CFD, Visualization and Edward Tufte

TL;DR Read Tufte’s books and follow his advice and attend one of his courses if you have the opportunity.

Who is Edward Tufte and what does he have to do with CFD?

Last week two co-workers and I attended Tufte’s 1-day course on Presenting Data and Information. This is the third time I’ve attended one of Tufte’s courses, each time with a different cohort of colleagues.

Who is Tufte (pronounced TUFF-tee)? He is Emeritus Professor, Yale University where he taught for 22 years (political science, statistics, computer science). He is an expert on information visualization and publisher and author of four seminal books on the topic (with a fifth in work). He is a sculptor and print maker. He is also a presidential appointee to the Recovery Independent Advisory Panel, Recovery Accountability and Transparency Board, 2010-2012.

Why have I gone to hear him speak three times? I think his ideas on visualizing information, especially scientific information, are impactful, actionable, and just plain good.

As for what he has to do with CFD, it’s a bit more indirect. In my opinion, if more of us in CFD followed his advice, presentations would be better and audiences would be happier.

Tufte’s 7 Principles of Information Design

Let’s begin with his seven principles of information design.

  1. Show comparisons, contrasts, and differences. Answer the question “Compared to what?”
  2. Show causality, mechanism, structure, and explanation.
  3. Show multivariate data. The world is complex so illustrate that.
  4. Completely integrate words, numbers, and pictures. Be mode indifferent.
  5. Provide documentation to establish the credibility of your data (and you).
  6. Above all, protect the quality, relevance, and integrity of your content.
  7. Allow important visual analysis to be done adjacent in space, not stacked in time.

How Do You Implement His Principles?

So those seven things sound good, but what do they mean? And how do you implement them?

This is where it gets interesting. I’m a huge fan of practical learning. Sure, sometimes it’s great to learn for the sake of learning. But even Tufte advised us to shed the learning style we all adopted in college and “read to hack the material” and “plunder ideas you can use.” I like that approach a lot.

So since his course is presented as a sometimes rambling verbal walk through his four books and life experiences, I’ll just share the things I noted.

  • “The information is the interface.” Tufte is very much against extraneous user interface (UI) elements (scroll bars, buttons, pop-ups).
  • On a related note, Tufte calls the touch screen “the friend of data” because all UI elements are banished from the screen.
  • Again on the topic of UI, maximize the time the consumer spends on content reasoning as opposed to format deciphering. For example, Tufte thinks with five Excel templates you can make all the graphics you’ll need. Each graphic need not have a unique display.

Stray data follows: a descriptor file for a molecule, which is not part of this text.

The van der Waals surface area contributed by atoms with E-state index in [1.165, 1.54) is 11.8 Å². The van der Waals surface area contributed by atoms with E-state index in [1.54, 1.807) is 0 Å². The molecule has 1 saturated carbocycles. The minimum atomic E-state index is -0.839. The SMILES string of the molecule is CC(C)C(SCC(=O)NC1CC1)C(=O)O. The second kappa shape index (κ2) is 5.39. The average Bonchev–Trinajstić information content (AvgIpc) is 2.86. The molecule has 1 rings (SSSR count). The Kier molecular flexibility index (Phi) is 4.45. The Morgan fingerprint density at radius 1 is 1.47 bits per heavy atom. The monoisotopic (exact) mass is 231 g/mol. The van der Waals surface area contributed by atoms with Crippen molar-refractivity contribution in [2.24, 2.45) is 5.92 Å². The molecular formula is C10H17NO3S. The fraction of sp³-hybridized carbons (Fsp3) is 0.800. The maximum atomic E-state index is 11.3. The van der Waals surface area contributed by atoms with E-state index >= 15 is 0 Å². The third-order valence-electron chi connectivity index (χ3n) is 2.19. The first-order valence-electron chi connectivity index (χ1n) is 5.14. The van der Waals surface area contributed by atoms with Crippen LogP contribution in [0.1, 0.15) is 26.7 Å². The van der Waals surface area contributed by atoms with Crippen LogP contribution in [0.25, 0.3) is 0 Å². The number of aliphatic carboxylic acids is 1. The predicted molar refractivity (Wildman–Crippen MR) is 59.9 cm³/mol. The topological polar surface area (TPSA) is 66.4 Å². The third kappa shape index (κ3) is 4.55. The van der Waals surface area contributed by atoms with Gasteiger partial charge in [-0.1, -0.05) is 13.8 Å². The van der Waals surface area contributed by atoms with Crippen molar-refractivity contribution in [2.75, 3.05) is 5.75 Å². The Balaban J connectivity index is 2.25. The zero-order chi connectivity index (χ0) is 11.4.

• “Put your name on your work.” Take responsibility.
  • On a related note, quote authorities to support your position. Don’t state it yourself.
  • “Design is a research problem, not a creative act.” This is why I think engineers should respond well to Tufte’s concepts. He’s not about aesthetics; he’s about ensuring the audience understands your data.
  • When you have “little data” present it as text and numbers in a tabular format, not in a paragraph. Tufte is a big fan of the richness and conciseness of how displays data, especially box scores.
  • Never alphabetize data. There has to be a more meaningful and illustrative sorting criterion.
  • “Story telling is fashionable.” The use of story telling as a presentation device is indeed widely recommended. But Tufte wants us to “get to the point” and let the data tell the story.

How About Running a Meeting and Making a Presentation?

Because meetings and presentations go hand-in-hand, Tufte offers several suggestions for running a meeting.

  1. Every meeting begins with a document. Prepare this document in advance and start the meeting by giving your audience 15 minutes or so to read it. They’ll all immediately seek out and find the information of most importance to them. Then they’ll link it to the rest of your content. The principle here is that people consume information 2.5 times faster by reading than by taking.
  2. As the presenter, you no longer have to read through every point of the presentation. Verbally annotate the document. Verbally prioritize the document and identify what’s important or what requires action.
  3. Have a rigorous Q&A session.
  4. Finish in 24 minutes. In other words, this format should allow you to finish meetings early (which everyone likes), giving your audience time to get to their next appointment.

You know, I would be a happy man if I never again had to sit through a CFD conference presentation that looked like this one. (Whomever is telling you to give presentations like this is doing you a disservice. This is fine for your paper but your presentation is not your paper.)

  • Logo slide
  • Outline (this slide)
  • Introduction
  • Motivation
  • Deriving the Navier-Stokes Equations (8 slides, one of which is the new stuff)
  • Results (time allotted for presentation runs out here after only 2 slides – jump to last slide about funding agency because money)
  • Conclusions (repeats outline)
  • Future Work (i.e. vaporware)
  • Funding Agency Acknowledgment

Back to Tufte.

When it comes to the actual presentation, Tufte says to focus on sharing your content and establishing your credibility. The latter is important as he cites a study saying that the average amount of “self cheating” is 8%. (This must fall into the category of little white lies.)

But regarding your credibility: avoid cherry picking data, share your data sources, resist the urge to draw conclusions, and avoid incompetence. The latter he says is a much larger problem than conspiracies. In other words, never ascribe to malice that which can be equally explained by ignorance.

Tufte’s Books